When Herod saw Jesus, he was very glad, for he had long desired to see him, because he had heard about him, and he was hoping to see some sign done by him. So he questioned him at some length; but he made no answer. The chief priests and the scribes stood by, vehemently accusing him. And Herod with his soldiers treated him with contempt and mocked him; then, arraying him in gorgeous apparel, he sent him back to Pilate. And Herod and Pilate became friends with each other that very day, for before this they had been at enmity with each other. Luke 23:8-12

Pilate appreciates Herod’s clever humor in dressing Jesus in an elegant robe. The execution takes place.

The sign “King of the Jews” Pilate has placed upon the cross adds another ironic twist to Herod’s story. Herod himself wishes to be King of the Jews.
Herodias’ ambition in that direction ultimately undoes them both. When Caligula grants her brother Agrippa (I) the title “king” she sends her husband to Rome to petition for the same title. Agrippa in the meantime presents accusations of Herod’s disloyalty to the Emperor which Herod can not disprove. Herod is removed from Galilee and exiled to a remote Roman outpost, Lyon, in Gaul.

Herodias, by virtue of her own connections, is exempt from this exile. Nevertheless, and perhaps surprisingly, she chooses to stay with Herod, and both of them disappear from historic record. Herod and Herodias play out their love story to the end and perhaps this one sacrificial gesture ennobles her at last.

The drama of John’s beheading and the crucifixion of Jesus are minor events in the passionate love story of Herod and Herodias.m disappear from historic record. Herod and Herodias play out their love story to the end and perhaps this one sacrificial gesture ennobles her at last.
“What was it about the Baptist and that Jesus person that fascinated you so?” asks the comely Madame Herod in the courtyard of their villa in Lyon.

“I don’t know,” replies the old man, puffing on his pipe. “Something interior, I think. Passion. Passion, that’s it. Those men loved God the way I love you, my Dear. But imagine, loving without the comforts of your scented breasts, your thighs like jewels, your belly a heap of wheat encircled with lilies, the ivory tower of your neck, and I, your king held captive in your tresses. What I admire about those men was that their love was stronger than death. I recognize the same thing in myself.”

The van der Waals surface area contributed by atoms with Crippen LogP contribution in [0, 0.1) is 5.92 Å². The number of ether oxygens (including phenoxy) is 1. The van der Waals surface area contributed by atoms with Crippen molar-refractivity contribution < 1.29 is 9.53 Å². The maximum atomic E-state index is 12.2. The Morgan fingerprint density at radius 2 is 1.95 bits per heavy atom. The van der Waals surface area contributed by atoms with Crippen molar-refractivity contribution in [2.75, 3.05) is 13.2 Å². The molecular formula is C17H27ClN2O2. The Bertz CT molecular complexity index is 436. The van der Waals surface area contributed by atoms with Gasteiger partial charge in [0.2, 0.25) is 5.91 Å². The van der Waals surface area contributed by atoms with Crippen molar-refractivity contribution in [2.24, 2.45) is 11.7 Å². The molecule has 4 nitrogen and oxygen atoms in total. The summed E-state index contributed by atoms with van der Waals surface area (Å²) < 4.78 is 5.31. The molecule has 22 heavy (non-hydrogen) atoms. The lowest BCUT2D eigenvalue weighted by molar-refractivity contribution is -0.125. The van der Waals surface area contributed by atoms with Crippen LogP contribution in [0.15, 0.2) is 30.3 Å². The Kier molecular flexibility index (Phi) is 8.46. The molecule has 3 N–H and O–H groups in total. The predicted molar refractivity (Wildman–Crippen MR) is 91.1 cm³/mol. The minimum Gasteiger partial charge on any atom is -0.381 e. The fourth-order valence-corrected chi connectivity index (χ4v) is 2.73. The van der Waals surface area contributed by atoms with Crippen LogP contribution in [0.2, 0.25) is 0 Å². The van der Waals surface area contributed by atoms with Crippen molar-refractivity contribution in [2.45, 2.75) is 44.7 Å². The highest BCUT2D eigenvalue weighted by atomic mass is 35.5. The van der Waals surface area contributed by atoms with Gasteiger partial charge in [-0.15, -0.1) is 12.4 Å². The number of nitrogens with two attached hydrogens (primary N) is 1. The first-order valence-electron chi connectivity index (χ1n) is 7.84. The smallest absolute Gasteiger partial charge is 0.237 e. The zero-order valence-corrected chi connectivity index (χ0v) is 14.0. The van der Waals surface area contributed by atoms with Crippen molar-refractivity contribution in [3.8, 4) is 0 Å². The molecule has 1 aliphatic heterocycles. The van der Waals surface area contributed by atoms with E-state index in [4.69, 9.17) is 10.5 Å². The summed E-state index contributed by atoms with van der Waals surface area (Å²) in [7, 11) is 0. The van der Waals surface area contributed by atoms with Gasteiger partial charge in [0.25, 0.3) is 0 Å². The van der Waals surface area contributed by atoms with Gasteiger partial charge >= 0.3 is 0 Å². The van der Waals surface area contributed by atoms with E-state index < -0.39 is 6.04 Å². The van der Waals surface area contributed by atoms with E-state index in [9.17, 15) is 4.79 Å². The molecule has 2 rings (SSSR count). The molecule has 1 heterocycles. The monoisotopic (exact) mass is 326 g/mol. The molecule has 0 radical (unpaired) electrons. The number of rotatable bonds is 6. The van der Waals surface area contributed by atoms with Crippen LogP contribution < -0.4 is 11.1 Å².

“You’ve always been in love with yourself,” Madame Herod observes. “I hear there are followers of Jesus in Marseilles. Friends of his, apparently. Two sisters and a brother. They say one sister tamed a basilisk and the other lives in a cave. I’d love a few weeks on the Mediterranean, wouldn’t you?”

“The warm sea air would do me good,” says Monsieur Herod. “But this infernal Gaulish weather exacerbates my rheumatism. I can’t travel right now. Do you know what’s playing at the Lyon Coliseum this afternoon?”

And so their conversation drifts toward more immediate and sensate concerns.
Here is where my awkward sympathy lies with Herod. Are Jesus and John the Baptist footnotes to my own passions and the dramas of my own personal history?

Do I not make choices every day like Pilate and Herod, appeasing others, acquiescing to my culture, societal expectations, and to maintain my standard of living? Do I accept the way things are with such studied ignorance and self-interest? Is my love for God, for justice, for the kingdom, as powerful as my devotion to distractions, glittering things, and self-preservation?

Will I end my days torn between two loves – one worldly and the other drawing me toward the eternal heart of the universe? This eternal love calls to me in the wilderness of my soul – repent, forsake your sins, and prepare the way for the Holy One of God.

Is my love for God as strong as death?